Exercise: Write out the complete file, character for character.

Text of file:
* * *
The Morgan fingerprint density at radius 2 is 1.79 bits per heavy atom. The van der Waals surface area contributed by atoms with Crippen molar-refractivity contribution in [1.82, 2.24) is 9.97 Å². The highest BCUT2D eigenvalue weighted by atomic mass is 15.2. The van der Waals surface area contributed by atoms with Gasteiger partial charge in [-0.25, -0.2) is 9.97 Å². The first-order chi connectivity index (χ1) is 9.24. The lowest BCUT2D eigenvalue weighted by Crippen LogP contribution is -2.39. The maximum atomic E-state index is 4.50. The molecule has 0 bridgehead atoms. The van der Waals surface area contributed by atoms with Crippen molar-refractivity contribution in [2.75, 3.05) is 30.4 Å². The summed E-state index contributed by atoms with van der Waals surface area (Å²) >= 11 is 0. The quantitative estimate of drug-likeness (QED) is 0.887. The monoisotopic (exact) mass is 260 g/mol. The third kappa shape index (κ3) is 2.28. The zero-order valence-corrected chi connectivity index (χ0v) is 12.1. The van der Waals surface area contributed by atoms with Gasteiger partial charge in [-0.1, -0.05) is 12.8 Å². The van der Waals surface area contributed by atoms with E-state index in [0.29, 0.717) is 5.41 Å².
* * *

The Morgan fingerprint density at radius 2 is 1.79 bits per heavy atom. The van der Waals surface area contributed by atoms with Crippen molar-refractivity contribution in [1.82, 2.24) is 9.97 Å². The highest BCUT2D eigenvalue weighted by atomic mass is 15.2. The van der Waals surface area contributed by atoms with Gasteiger partial charge in [-0.25, -0.2) is 9.97 Å². The first-order chi connectivity index (χ1) is 9.24. The lowest BCUT2D eigenvalue weighted by Crippen LogP contribution is -2.39. The maximum atomic E-state index is 4.50. The molecule has 0 bridgehead atoms. The van der Waals surface area contributed by atoms with Crippen molar-refractivity contribution in [2.75, 3.05) is 30.4 Å². The summed E-state index contributed by atoms with van der Waals surface area (Å²) >= 11 is 0. The quantitative estimate of drug-likeness (QED) is 0.887. The monoisotopic (exact) mass is 260 g/mol. The third kappa shape index (κ3) is 2.28. The zero-order valence-corrected chi connectivity index (χ0v) is 12.1. The van der Waals surface area contributed by atoms with Gasteiger partial charge in [-0.1, -0.05) is 12.8 Å². The van der Waals surface area contributed by atoms with E-state index in [0.29, 0.717) is 5.41 Å².